Teleconferencing Service Results in Better Medical Care for the Deaf

Innovative program helps health care providers communicate with deaf patients, fosters compliance with federal regulations

April 15, 2002

A trip to the emergency room or physician's office is stressful for anyone. But for an individual who is deaf, it means not only dealing with a serious health problem, but also attempting to communicate details of that health problem to hearing people who typically do not know American Sign Language.

The University of Rochester Medical Center is making it easier for medical personnel to communicate quickly and effectively with deaf patients. It has launched a videoconferencing service - Strong Connections - that provides hospitals and medical offices throughout North America with medically experienced, certified interpreters for communication with deaf patients. The service uses leading-edge videoconferencing to bring the interpreter, patient and a non-signing health care provider together to improve communication during medical visits.

Strong Connections was unveiled last week at the American College of Emergency Physicians conference in Las Vegas.

The service allows communication between a deaf patient and a non-signing medical professional. This is made possible with the help of a sign-language interpreter located at the University of Rochester Medical Center, who is "brought into the room" through the use of teleconferencing equipment.

"Using two-way audio and visual communications, the interpreter observes the patient's sign language and translates into spoken English for the health care provider, avoiding incomplete or erroneous information," says Robert Pollard, director of the Deaf Wellness Center at the University of Rochester Medical Center. "Likewise, the provider speaks to the patient, who watches the signed translation on the monitor. The health care experience of our interpreters is a key element of Strong Connections' approach."

A one-year trial conducted with the Olean General Hospital Emergency Department and the University Primary Care (UPC) family practice, in Olean, N.Y., as well as the Erie County Medical Center Emergency Department in Buffalo, showed high levels of satisfaction among deaf patients and medical staff who used the service.

During the past year, Olean resident Raquel Kaperski frequented the UPC practice with her young son for well-child and medical visits. The ease with which she communicated with her health care provider - with the assistance of an interpreter - made a significant difference. In fact, she found the service so beneficial, she and Olean General Hospital worked with the Strong Connections team to assist her during the birth of her second son on March 30. The experience, from prenatal care to the birth and follow-up visits, was easier with interpreter involvement, she says.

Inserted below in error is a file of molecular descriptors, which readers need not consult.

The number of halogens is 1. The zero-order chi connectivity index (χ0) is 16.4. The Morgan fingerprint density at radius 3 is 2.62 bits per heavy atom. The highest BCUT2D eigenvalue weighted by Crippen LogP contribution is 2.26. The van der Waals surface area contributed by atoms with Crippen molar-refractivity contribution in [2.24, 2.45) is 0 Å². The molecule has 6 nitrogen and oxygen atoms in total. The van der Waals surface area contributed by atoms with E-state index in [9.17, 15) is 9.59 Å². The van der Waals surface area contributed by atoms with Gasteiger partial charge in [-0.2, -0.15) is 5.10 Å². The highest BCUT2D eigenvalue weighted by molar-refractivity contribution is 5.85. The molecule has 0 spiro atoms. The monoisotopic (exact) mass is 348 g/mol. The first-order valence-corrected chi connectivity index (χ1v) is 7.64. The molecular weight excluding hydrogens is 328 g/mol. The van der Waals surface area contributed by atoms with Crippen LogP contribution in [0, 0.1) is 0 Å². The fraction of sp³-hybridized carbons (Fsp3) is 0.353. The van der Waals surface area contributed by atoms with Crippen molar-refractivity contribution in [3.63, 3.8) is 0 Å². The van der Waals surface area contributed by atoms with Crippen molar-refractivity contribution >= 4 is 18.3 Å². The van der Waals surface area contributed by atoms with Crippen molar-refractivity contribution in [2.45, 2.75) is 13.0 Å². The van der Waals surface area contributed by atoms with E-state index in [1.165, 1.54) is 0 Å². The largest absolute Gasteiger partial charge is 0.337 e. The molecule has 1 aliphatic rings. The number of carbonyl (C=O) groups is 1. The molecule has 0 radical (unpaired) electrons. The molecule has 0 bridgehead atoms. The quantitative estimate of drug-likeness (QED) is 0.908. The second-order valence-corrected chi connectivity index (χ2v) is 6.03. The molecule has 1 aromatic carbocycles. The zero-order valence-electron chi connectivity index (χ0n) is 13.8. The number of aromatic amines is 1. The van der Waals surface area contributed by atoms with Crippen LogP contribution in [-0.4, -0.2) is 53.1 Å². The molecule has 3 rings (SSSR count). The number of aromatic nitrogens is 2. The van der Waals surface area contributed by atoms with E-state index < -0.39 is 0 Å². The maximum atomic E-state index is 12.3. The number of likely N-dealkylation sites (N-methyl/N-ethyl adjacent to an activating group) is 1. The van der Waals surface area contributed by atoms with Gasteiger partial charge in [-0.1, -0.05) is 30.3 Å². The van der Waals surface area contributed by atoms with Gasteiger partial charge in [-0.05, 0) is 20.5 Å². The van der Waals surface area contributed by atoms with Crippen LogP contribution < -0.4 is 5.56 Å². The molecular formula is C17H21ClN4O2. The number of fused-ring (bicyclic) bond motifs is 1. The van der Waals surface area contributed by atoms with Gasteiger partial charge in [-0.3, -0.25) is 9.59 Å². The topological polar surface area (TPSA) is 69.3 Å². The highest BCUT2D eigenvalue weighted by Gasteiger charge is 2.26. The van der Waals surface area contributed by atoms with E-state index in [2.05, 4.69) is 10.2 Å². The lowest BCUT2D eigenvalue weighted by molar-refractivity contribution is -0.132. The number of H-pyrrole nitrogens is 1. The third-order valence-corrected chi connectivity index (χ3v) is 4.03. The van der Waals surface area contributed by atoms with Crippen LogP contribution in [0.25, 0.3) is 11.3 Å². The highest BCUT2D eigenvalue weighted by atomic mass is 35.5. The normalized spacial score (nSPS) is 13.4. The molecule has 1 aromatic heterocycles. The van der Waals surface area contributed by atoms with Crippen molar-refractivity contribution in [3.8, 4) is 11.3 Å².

"We were thrilled to be able to help Raquel during the birth," says Kathy Miraglia, manager of Interpreters Services at Strong Memorial Hospital and director of operations at Strong Connections. "It illustrates that Strong Connections can assist not only with emergency issues or physician's visits, but in every aspect of health care a patient experiences."

"Many deaf people in the United States use American Sign Language (ASL), just as most hearing individuals in this country use English or Spanish as their primary language," Miraglia adds. "ASL is an entirely different language, with its own grammar and syntax rules. For a deaf patient who is having chest pains, for instance, it is not good enough for the doctor to have him write down his symptoms in English."

Thanks to Strong Connections, hospitals and medical offices without interpreter services now have access to them 24 hours a day, seven days a week. Medical centers, hospitals and outpatient health care offices are mandated by government regulations to be accessible to deaf people, which means they must have procedures for quickly offering deaf patients, visitors and employees sign-language interpreter services. Many health care settings are not in compliance with these mandates.

Strong Connections has attracted more than $300,000 in funding from a variety of groups interested in health care and the deaf. NEC Foundation of America, which supports programs with national impact that apply technology to assist people with disabilities, has contributed $50,000 to support the program's release. The William G. McGowan Charitable Fund Inc. is providing a $200,000 grant. The Rochester Institute of Technology Executive MBA Program selected Strong Connections for its Capstone program, which provides expert consultation to businesses valued at $60,000. International Video Conferencing Inc. pledged more than $100,000 in specially engineered equipment, discounted leasing packages and support services for clients who subscribe to the service.

For Media Inquiries:
Karin Christensen
(585) 275-1311
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